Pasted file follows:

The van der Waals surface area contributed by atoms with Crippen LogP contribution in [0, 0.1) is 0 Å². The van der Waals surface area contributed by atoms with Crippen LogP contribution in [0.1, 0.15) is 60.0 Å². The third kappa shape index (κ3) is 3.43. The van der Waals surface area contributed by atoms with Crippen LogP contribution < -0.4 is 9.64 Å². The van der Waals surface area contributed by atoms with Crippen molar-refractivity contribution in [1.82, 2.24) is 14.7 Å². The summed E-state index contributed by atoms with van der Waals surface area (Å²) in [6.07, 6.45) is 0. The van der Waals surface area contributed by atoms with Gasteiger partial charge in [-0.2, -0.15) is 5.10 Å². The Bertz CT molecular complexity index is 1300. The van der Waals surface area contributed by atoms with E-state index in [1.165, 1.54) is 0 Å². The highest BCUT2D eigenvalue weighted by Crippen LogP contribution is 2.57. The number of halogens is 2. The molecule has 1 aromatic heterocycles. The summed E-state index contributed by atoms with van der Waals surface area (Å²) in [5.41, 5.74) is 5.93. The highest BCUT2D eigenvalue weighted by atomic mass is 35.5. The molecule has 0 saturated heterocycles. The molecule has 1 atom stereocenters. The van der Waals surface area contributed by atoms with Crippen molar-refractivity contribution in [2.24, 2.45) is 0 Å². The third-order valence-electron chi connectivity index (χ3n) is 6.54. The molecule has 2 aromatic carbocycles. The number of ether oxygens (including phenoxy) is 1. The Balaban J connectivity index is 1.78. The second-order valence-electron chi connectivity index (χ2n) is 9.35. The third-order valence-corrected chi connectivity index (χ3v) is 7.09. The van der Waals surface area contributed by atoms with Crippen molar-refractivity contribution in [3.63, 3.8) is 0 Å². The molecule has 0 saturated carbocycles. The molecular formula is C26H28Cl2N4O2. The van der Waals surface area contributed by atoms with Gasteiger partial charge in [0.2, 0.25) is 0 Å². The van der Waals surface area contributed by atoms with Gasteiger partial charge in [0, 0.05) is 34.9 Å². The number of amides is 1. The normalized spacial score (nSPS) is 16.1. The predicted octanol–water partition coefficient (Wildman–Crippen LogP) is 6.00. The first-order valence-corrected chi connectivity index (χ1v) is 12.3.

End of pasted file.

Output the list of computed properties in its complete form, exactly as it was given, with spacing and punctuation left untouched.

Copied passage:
The van der Waals surface area contributed by atoms with Crippen LogP contribution in [0, 0.1) is 0 Å². The van der Waals surface area contributed by atoms with Crippen LogP contribution in [0.1, 0.15) is 60.0 Å². The third kappa shape index (κ3) is 3.43. The van der Waals surface area contributed by atoms with Crippen LogP contribution < -0.4 is 9.64 Å². The van der Waals surface area contributed by atoms with Crippen molar-refractivity contribution in [1.82, 2.24) is 14.7 Å². The summed E-state index contributed by atoms with van der Waals surface area (Å²) in [6.07, 6.45) is 0. The van der Waals surface area contributed by atoms with Gasteiger partial charge in [-0.2, -0.15) is 5.10 Å². The Bertz CT molecular complexity index is 1300. The van der Waals surface area contributed by atoms with E-state index in [1.165, 1.54) is 0 Å². The highest BCUT2D eigenvalue weighted by Crippen LogP contribution is 2.57. The number of halogens is 2. The molecule has 1 aromatic heterocycles. The summed E-state index contributed by atoms with van der Waals surface area (Å²) in [5.41, 5.74) is 5.93. The highest BCUT2D eigenvalue weighted by atomic mass is 35.5. The molecule has 0 saturated heterocycles. The molecule has 1 atom stereocenters. The van der Waals surface area contributed by atoms with Crippen molar-refractivity contribution in [2.24, 2.45) is 0 Å². The third-order valence-electron chi connectivity index (χ3n) is 6.54. The molecule has 2 aromatic carbocycles. The number of ether oxygens (including phenoxy) is 1. The Balaban J connectivity index is 1.78. The second-order valence-electron chi connectivity index (χ2n) is 9.35. The third-order valence-corrected chi connectivity index (χ3v) is 7.09. The van der Waals surface area contributed by atoms with Crippen molar-refractivity contribution in [3.63, 3.8) is 0 Å². The molecule has 0 saturated carbocycles. The molecular formula is C26H28Cl2N4O2. The van der Waals surface area contributed by atoms with Gasteiger partial charge in [0.2, 0.25) is 0 Å². The van der Waals surface area contributed by atoms with Gasteiger partial charge in [0, 0.05) is 34.9 Å². The number of amides is 1. The normalized spacial score (nSPS) is 16.1. The predicted octanol–water partition coefficient (Wildman–Crippen LogP) is 6.00. The first-order valence-corrected chi connectivity index (χ1v) is 12.3.